Flower Fairy Illustraties

 

Participating in this an online dream adventure will enhance your dream capability in ways that you could not have imagined.

 

June Solstice: Power of Group Dreams

There is something about the power of dreaming in a group, that seems to enhance its power. If you focus on a problem and (try) to solve it by asking for a special dream, it is going to work. But if you dream with a group of other people, who devote their attention to a similar concept, it seems to have an effect that is called synergy. (I have written a nice book about this, you can download it here).

 

 

 

Art: Cicely Mary Barker
Flower Fairy Illustraties

 

Because it is a group dreaming process, you will experience that you start to ‘tune in’ with other people’s dreams. People seem to ‘pick up’ stuff much easier in dreams.

But you won’t only meet other dreamers. You will also tune in with the fairy world. The world you were so familiar with when you were a child.

 

Art: Cicely Mary Barker
Flower Fairy Illustraties

 

You will get information about the plants that have magical properties on the night of the summer solstice.

You will tune into the realm of dreamers, into the realm of plants, into the realm of fairies and you will explore your inner archetypical energies.

June Solstice: Prepare for Harvest

 

This shortest night of the year (in the Northern Hemisphere) is the temporary descend of the god(dess) of fertility. The power of the sun is going to decrease. Now it is a prefect time to contemplate about what you have sown this year and to prepare for the things you need to harvest.

 

Art: Cicely Mary Barker
Flower Fairy Illustraties

 

Not only a harvest of material things. What do you want to harvest in a psychological way, to get you through the times of darkness and deprivation that slowly start to arrive now.

 

Art: Cicely Mary Barker
Flower Fairy Illustraties

June Solstice online Dreaming

This online event will give you:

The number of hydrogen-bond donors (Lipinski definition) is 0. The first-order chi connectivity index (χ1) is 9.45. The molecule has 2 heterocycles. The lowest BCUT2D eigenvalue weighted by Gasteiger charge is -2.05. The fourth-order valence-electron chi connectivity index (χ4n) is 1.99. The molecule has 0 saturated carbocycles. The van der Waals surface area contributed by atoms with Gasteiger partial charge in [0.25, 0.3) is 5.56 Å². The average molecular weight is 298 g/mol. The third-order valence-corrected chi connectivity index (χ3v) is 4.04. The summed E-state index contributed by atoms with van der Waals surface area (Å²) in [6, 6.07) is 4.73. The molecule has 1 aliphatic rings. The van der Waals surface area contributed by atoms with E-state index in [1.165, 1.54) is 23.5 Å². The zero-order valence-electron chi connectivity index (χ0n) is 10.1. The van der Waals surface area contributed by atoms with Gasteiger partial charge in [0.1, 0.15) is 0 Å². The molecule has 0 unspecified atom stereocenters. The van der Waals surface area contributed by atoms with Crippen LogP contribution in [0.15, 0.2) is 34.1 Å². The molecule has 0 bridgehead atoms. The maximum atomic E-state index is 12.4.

• A Daily Dream Incubation, for 7 days;
  • Each night has a special focus:
  • The first night the focus will be on love and how you have manifested it in your life;
  • The second night we will focus on the magic fairy world and leave with a gift
  • The third night we will focus on the animus or male side in our personality;
  • The fourth night we will focus on the anima or female side in our personality;
  • The fifth night we will focus on the transformation our soul needs right now;
  • The sixth night we will focus on how to achieve/keep in balance with all the energies of different realms around us;
  • The last night we are going to ask for a gift;
  • Each day you will get new information about the psychological concepts hidden within the incubations. You will learn about the magic fairy world, you will learn about the five special plants, you be challenged to remember how you connected with this world with ease in the past;
  • Each day you have the ability to post your dreams in an online safe forum that is closed off from the internet to share your dreams;
  • You will get a respectful objective response on dreams you posted, this can be either questions that I think the dream is asking you, an If It Was My Dream interpretation, and usually a suggestion on how to undertake action to honour the dream;
  • Valuable information about yourself.

 

June Solstice
Art: Cicely Mary Barker
Flower Fairy Illustraties

 

Sign up now and enjoy your dreams during the  Summer Solstice.

Initiator of this online course is Dutch Psychologist Susanne van Doorn.
Regular presenter on the subject of dreams, Blogger on Mindfunda, Board Member of the International Association for the Study of Dreams.